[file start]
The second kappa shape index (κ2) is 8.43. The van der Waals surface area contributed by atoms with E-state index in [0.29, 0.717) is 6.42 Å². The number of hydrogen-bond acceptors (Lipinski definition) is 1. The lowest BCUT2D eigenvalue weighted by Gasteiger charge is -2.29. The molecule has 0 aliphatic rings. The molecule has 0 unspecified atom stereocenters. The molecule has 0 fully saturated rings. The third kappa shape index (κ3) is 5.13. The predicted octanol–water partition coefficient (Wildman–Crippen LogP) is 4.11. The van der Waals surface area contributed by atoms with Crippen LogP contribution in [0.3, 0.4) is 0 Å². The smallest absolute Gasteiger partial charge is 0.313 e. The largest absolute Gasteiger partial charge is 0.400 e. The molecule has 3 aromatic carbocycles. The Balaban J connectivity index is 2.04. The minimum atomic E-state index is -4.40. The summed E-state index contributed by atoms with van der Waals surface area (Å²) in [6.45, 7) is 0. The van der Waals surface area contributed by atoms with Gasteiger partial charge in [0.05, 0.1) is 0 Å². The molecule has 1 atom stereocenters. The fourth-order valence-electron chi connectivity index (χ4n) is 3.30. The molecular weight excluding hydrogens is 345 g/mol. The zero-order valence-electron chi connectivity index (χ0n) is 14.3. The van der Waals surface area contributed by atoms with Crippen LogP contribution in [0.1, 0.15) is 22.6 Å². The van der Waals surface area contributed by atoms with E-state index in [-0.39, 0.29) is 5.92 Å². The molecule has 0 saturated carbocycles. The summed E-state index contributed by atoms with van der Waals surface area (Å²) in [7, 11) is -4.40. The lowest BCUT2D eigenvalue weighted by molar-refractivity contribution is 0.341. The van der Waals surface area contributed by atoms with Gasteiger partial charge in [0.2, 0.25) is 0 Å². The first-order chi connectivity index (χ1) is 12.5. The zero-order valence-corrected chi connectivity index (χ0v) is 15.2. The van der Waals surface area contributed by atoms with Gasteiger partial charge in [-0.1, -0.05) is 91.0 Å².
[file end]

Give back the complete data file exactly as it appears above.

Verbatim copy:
The second kappa shape index (κ2) is 8.43. The van der Waals surface area contributed by atoms with E-state index in [0.29, 0.717) is 6.42 Å². The number of hydrogen-bond acceptors (Lipinski definition) is 1. The lowest BCUT2D eigenvalue weighted by Gasteiger charge is -2.29. The molecule has 0 aliphatic rings. The molecule has 0 unspecified atom stereocenters. The molecule has 0 fully saturated rings. The third kappa shape index (κ3) is 5.13. The predicted octanol–water partition coefficient (Wildman–Crippen LogP) is 4.11. The van der Waals surface area contributed by atoms with Crippen LogP contribution in [0.3, 0.4) is 0 Å². The smallest absolute Gasteiger partial charge is 0.313 e. The largest absolute Gasteiger partial charge is 0.400 e. The molecule has 3 aromatic carbocycles. The Balaban J connectivity index is 2.04. The minimum atomic E-state index is -4.40. The summed E-state index contributed by atoms with van der Waals surface area (Å²) in [6.45, 7) is 0. The van der Waals surface area contributed by atoms with Gasteiger partial charge in [0.05, 0.1) is 0 Å². The molecule has 1 atom stereocenters. The fourth-order valence-electron chi connectivity index (χ4n) is 3.30. The molecular weight excluding hydrogens is 345 g/mol. The zero-order valence-electron chi connectivity index (χ0n) is 14.3. The van der Waals surface area contributed by atoms with Crippen LogP contribution in [0.1, 0.15) is 22.6 Å². The van der Waals surface area contributed by atoms with E-state index in [-0.39, 0.29) is 5.92 Å². The molecule has 0 saturated carbocycles. The summed E-state index contributed by atoms with van der Waals surface area (Å²) in [7, 11) is -4.40. The lowest BCUT2D eigenvalue weighted by molar-refractivity contribution is 0.341. The van der Waals surface area contributed by atoms with Gasteiger partial charge in [0.2, 0.25) is 0 Å². The first-order chi connectivity index (χ1) is 12.5. The zero-order valence-corrected chi connectivity index (χ0v) is 15.2. The van der Waals surface area contributed by atoms with Gasteiger partial charge in [-0.1, -0.05) is 91.0 Å².